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Mathematical Definition, Mapping, and Detection of (Anti)Fragility

  • Nassim N. Taleb
  • Raphael Douady
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    We provide a mathematical definition of fragility and antifragility as negative or positive sensitivity to a semi-measure of dispersion and volatility (a variant of negative or positive "vega") and examine the link to nonlinear effects. We integrate model error (and biases) into the fragile or antifragile context. Unlike risk, which is linked to psychological notions such as subjective preferences (hence cannot apply to a coffee cup) we offer a measure that is universal and concerns any object that has a probability distribution (whether such distribution is known or, critically, unknown). We propose a detection of fragility, robustness, and antifragility using a single "fast-and-frugal", model-free, probability free heuristic that also picks up exposure to model error. The heuristic lends itself to immediate implementation, and uncovers hidden risks related to company size, forecasting problems, and bank tail exposures (it explains the forecasting biases). While simple to implement, it outperforms stress testing and other such methods such as Value-at-Risk.

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    File URL: http://arxiv.org/pdf/1208.1189
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    Paper provided by arXiv.org in its series Papers with number 1208.1189.

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    Date of creation: Aug 2012
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    Handle: RePEc:arx:papers:1208.1189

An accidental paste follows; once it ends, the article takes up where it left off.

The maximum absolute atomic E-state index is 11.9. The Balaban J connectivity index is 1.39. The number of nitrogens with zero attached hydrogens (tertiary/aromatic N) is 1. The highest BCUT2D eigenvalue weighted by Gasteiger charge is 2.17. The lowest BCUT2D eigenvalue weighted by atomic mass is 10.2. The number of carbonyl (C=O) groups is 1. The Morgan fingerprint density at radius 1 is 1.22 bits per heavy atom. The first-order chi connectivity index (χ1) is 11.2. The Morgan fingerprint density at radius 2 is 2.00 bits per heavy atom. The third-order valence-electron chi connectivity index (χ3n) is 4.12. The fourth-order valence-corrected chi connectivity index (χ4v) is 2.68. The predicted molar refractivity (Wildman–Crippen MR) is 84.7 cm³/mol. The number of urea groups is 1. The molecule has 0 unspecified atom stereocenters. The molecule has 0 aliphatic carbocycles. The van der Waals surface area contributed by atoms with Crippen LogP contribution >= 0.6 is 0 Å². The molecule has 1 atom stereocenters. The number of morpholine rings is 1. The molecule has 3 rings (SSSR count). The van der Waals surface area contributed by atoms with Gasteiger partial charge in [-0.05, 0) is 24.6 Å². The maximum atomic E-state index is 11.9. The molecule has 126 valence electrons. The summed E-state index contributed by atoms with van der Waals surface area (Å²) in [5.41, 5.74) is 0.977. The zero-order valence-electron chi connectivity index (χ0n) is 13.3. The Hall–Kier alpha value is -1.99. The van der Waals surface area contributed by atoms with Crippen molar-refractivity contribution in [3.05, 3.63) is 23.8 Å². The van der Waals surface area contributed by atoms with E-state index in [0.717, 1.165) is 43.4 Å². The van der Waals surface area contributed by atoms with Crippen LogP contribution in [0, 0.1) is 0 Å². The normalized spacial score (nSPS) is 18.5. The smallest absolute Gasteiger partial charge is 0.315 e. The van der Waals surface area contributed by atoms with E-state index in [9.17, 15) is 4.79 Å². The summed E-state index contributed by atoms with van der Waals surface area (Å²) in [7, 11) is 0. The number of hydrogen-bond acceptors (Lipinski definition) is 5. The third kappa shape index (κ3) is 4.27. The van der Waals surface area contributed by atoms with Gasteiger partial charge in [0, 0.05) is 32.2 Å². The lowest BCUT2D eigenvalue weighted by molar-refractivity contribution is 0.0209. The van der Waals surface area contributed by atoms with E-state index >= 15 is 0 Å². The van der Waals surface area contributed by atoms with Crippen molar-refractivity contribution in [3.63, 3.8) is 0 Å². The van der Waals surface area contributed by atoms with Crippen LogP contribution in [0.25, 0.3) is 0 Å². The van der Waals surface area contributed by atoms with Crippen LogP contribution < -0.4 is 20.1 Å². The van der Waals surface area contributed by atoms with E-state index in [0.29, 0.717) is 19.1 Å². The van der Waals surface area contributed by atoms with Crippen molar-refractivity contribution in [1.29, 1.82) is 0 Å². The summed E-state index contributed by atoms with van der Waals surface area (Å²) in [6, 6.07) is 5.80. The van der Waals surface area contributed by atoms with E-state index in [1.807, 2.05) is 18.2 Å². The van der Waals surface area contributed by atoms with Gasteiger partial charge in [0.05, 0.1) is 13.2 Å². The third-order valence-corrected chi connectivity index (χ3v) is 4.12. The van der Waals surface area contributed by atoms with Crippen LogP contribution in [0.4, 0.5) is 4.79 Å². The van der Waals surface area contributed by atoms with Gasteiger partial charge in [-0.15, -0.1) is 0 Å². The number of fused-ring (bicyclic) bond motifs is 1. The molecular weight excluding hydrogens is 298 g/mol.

Contact details of provider: Web page: http://arxiv.org/

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    1. Makridakis, Spyros & Hibon, Michele, 2000. "The M3-Competition: results, conclusions and implications," International Journal of Forecasting, Elsevier, vol. 16(4), pages 451-476.
    2. Haug, Espen Gaarder & Taleb, Nassim Nicholas, 2011. "Option traders use (very) sophisticated heuristics, never the Black-Scholes-Merton formula," Journal of Economic Behavior & Organization, Elsevier, vol. 77(2), pages 97-106, February.
    3. Rothschild, Michael & Stiglitz, Joseph E., 1971. "Increasing risk II: Its economic consequences," Journal of Economic Theory, Elsevier, vol. 3(1), pages 66-84, March.
    4. Rothschild, Michael & Stiglitz, Joseph E., 1970. "Increasing risk: I. A definition," Journal of Economic Theory, Elsevier, vol. 2(3), pages 225-243, September.
    5. Taleb, Nassim Nicholas, 2009. "Errors, robustness, and the fourth quadrant," International Journal of Forecasting, Elsevier, vol. 25(4), pages 744-759, October.
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